With the new freedom of expression, young Libyans started experimenting with the power of online spaces. Online channels could be used to build a community, support a cause or grow an audience without much cost. Young Libyans craved the freedom to be able to build and exist in grey spaces where traditional Libyan community rules are paused. The undefined zone where there's a bit of freedom and ambiguity with regards to the rules. These spaces exist but every year they’re going underground and are becoming more difficult to find.

I myself started with a laptop and an internet connection when I helped launch a digital community for women. I was frustrated with the way Libya was headed and I didn’t have a safe space to voice my frustrations. It was immediately after the 2014 Tripoli conflict which lasted a few months. The damage inflicted included physical destruction but it also went deeper than that and affected the cities citizens until this day. During that time, meeting in a physical location with other women was not possible. Families were still very cautious and permission to attend anything outside of school, work or family commitments would have been rejected. Different rules applied to online spaces, they were not restricted and had a much wider reach.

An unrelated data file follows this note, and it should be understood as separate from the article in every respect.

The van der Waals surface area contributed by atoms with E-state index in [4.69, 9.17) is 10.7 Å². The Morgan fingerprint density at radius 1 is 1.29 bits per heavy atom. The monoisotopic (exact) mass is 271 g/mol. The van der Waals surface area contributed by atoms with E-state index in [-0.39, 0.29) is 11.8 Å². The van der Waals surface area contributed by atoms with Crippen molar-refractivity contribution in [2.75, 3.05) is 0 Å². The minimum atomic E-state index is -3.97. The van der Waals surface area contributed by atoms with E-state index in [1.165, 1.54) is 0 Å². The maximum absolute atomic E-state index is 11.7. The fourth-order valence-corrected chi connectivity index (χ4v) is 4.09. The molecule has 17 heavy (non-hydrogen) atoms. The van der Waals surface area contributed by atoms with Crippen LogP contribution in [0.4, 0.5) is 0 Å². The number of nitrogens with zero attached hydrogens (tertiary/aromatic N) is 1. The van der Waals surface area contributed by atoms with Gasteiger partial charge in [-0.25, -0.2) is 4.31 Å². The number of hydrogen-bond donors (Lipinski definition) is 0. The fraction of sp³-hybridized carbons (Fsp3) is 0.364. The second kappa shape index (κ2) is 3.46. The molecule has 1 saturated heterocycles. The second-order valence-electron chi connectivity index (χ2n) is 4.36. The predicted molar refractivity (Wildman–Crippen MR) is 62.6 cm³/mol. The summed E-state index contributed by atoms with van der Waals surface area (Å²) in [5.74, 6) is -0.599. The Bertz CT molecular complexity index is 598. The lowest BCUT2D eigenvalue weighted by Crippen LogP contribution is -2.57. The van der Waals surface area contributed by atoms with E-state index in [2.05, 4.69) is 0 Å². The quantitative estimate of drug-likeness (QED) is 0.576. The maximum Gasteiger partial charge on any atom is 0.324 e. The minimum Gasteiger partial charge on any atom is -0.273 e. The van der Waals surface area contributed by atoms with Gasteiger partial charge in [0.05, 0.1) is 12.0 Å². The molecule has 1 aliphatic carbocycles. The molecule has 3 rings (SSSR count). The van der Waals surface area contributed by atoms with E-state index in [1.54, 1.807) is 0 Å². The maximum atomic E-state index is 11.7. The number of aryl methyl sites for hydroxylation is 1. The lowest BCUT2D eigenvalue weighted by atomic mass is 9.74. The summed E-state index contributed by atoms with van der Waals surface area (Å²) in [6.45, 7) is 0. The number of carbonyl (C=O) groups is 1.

Online spaces seemed to be a way to bypass the bureaucracy and established gatekeepers that controlled what entered the public domain and what was given attention. In hindsight, the notion that they were safer was completely false. Online spaces can either democratise physical space or often mirror offline behaviours. They are closely connected and at times even create a reinforcing loop between each other.

Sarah a blogger talked to me about how her peers created a student club after the revolution at Libyan University. This club had an online facebook group and gathered students from all classes, ideologies and beliefs to discuss books.“The club was open to all people, undergraduates and masters students. But in the end that was a major problem. Anyone could listen in and join. “

She describes the series of events that took place that made them feel they were under observation from university authorities. The spaces they would use were not safe any longer. Students started being questioned about the topics they were discussing. The university authorities wanted to know what was being discussed ahead of time. They soon realised the freedom they thought they had after 2011 was not really possible inside the walls of their university.